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AbstractThis paper explores the potential of Multiple Pathways as a strategy for improving the educational outcomes of immigrant and English Learner students and better preparing them for career and college opportunities. For most immigrants and English Learners, education, as it is currently structured, is not a vehicle of upward social mobility and the schools leave many behind. Many observers of these trends argue that another model of schooling needs to be considered. Immigrant and EL students generally have weak academic preparation in part because of their personal circumstances and in part because of the schools’ inability to meet their needs. They have language development needs that are unmet, are segregated and isolated in the least stimulating classes in the poorest schools, and are exposed to few postsecondary options. They have limited aspirations and little knowledge of how to plan for postsecondary schooling or entering the workforce. Some suffer from lack of legal documentation and many feel uncomfortable in school as though they “don’t belong.” Others feel ignored or discriminated against by other students, and most see few models of upward educational or job mobility. In low-income circumstances where families immigrate to find work, the pressure to be a contributing member of the family can be intense. Moreover, even if schools were able to provide the needed courses and supports for educational success, many of these students would still require more time to accomplish the cultural, linguistic, and academic tasks necessary to allow them to graduate from high school fully prepared for the workforce or for postsecondary education. Broad and fundamental reform is required to create schools that could meet these students’ needs. A Multiple Pathways strategy may be able to open doors to higher educational attainment and higher paying jobs. A curriculum that incorporates both academic and career technical education may be especially relevant to English Learners and immigrant students. The opportunity to learn and demonstrate learning by doing—hands-on, project and portfolio type activities—has been shown to improve the exam pass rates for English Learners. Moreover, cooperative learning strategies and project-based curricula scaffold instruction for students who have not yet fully mastered English. The opportunity to extend courses into the community with persons who also have knowledge of students’ language and culture can constitute additional human capital resources for these students. The potential of these models (that provide an integrated curriculum and off-site learning experiences) are many, including the provision of meaningful coursework, increased participation of some parents who can more easily support skill-based learning, and opportunities to “earn while they learn.” Additionally, Multiple Pathways could make available strong models of English and opportunities to use emerging English language skills in ecologically meaningful ways, provide greater exposure to career opportunities, and provide more flexible schedules through off-site learning experiences. Of course, Multiple Pathways also presents many challenges for immigrant and EL students, principally the concern that they will, once again, be channeled into the least prestigious and remunerative settings. However, while there are clearly hazards in attempting to construct Multiple Pathways to educate English Learner and immigrant students, it appears that there would be more benefits than liabilities with such an approach. If students can be engaged in meaningful activity, learn about workforce opportunities, and prepare for a postsecondary education and a college degree, school could become more compelling for students who have traditionally felt and been marginalized. Perhaps the greatest advantage of Multiple Pathways would be to demonstrate that immigrant students and English Learners can succeed in school given the opportunity. Successful implementation would demonstrate that immigrant students and English Learners can produce significant returns on the investment we must make in them.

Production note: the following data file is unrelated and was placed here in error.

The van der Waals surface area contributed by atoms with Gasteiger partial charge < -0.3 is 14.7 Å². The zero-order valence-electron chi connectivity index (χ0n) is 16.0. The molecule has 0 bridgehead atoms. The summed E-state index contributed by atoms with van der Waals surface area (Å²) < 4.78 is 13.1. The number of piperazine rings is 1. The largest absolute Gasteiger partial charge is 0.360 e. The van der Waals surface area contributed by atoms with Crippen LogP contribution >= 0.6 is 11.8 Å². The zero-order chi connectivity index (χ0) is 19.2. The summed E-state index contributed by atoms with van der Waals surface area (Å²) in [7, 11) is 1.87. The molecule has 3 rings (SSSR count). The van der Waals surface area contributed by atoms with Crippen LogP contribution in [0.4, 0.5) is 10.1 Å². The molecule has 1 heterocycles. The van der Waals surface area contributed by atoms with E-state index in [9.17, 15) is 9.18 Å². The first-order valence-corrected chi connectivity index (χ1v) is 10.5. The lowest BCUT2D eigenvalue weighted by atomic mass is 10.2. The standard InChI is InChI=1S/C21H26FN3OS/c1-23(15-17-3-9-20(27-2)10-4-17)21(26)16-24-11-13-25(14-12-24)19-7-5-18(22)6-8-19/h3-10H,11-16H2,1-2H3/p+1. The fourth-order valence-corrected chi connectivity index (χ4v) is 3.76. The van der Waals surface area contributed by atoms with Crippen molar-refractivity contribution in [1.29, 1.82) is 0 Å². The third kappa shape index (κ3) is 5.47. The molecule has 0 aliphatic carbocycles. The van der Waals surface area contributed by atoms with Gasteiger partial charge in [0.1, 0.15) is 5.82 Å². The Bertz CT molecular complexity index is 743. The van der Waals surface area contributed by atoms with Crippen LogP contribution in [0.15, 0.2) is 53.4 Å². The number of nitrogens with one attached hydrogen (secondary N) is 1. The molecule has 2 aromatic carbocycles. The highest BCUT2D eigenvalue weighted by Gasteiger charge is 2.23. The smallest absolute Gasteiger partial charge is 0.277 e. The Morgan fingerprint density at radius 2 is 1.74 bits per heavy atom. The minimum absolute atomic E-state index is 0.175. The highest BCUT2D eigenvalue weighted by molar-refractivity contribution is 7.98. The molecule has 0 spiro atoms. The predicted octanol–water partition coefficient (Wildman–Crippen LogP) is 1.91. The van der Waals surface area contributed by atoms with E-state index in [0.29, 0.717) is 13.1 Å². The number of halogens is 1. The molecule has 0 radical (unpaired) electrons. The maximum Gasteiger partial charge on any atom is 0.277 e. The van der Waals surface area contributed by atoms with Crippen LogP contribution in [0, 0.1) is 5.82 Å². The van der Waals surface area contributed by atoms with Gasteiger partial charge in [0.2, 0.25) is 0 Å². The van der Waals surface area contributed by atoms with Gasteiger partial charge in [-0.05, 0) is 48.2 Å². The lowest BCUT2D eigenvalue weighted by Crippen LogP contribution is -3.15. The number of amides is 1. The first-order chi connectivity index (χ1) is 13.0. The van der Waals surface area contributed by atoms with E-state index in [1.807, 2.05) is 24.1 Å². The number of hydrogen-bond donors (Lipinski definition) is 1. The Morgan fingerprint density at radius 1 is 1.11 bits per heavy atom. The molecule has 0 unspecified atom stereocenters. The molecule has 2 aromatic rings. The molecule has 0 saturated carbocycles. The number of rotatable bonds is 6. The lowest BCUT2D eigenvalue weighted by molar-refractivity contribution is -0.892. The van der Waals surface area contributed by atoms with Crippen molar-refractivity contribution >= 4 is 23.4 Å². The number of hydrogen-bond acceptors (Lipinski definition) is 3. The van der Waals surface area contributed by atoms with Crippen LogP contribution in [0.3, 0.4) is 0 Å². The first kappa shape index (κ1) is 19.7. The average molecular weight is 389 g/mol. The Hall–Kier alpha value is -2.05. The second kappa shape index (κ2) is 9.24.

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The Influence of Three Types of Interaction: Student-Instructor, Student-Student, Student Content, and Selected Demographic Characteristics on the Cognitive Achievement of Online Graduate StudentsDiaz-Cortes, Dagoberto (LSU Digital Commons, 2017-01-01)The primary purpose of this study was to examine the influence of selected types of interaction: Student-Instructor interaction, Student-Student interaction, and Student-Content interaction; and selected demographic characteristics on achievement of graduate students enrolled in an online engineering course at a university in the southeastern region of the United States. The study sample included 181 graduate students enrolled in an introductory level 7-week online course that was offered at different times between the fall semester of 2014 and the spring semester of 2016. The variables instructor, instructor preparation, course content, and course structure were integrated into the study design. The sampling plan involved the selection of students who enrolled in the same course and that were taught by the same instructor who had completed a training program in online teaching. Moreover, a score for the cognitive skill level targeted by the course and the degree of course alignment between learning objectives, learning activities, and the final exam was calculated using the Bloom’s Taxonomy of Educational Objectives. The demographic variables studied included gender, age, prior online learning experience, and undergraduate GPA. The selected interactions: Student-Instructor, Student-Student, and Student-Content interactions were measured in terms of frequencies and average time spent on selected type of interaction for each student throughout the 7-week course. Student achievement was operationalized as the final grades in the course. Three variables were significantly correlated with student achievement: Student-Student interaction frequency, Student-Content interaction mean time occurrence, and undergraduate GPA. Also, male achievement scores were higher than female scores, a statistically significant difference of t(179) = 2.486, p = .014, d = .07. Furthermore, a hierarchical regression analysis determined a statistically significant model that explains the variance in student achievement from the selected demographic and interaction variables R2 = .175, F(10, 170) = 30.740, p = .0005. The variables gender, undergraduate GPA, Student-Student interaction frequency, and Student-Content interaction frequency, were identified as significant contributors to the model. Based on the study findings the researcher recommends the integration of collaborative activities in the design of online learning given the significant contribution that Student-Student interactions made to student achievement.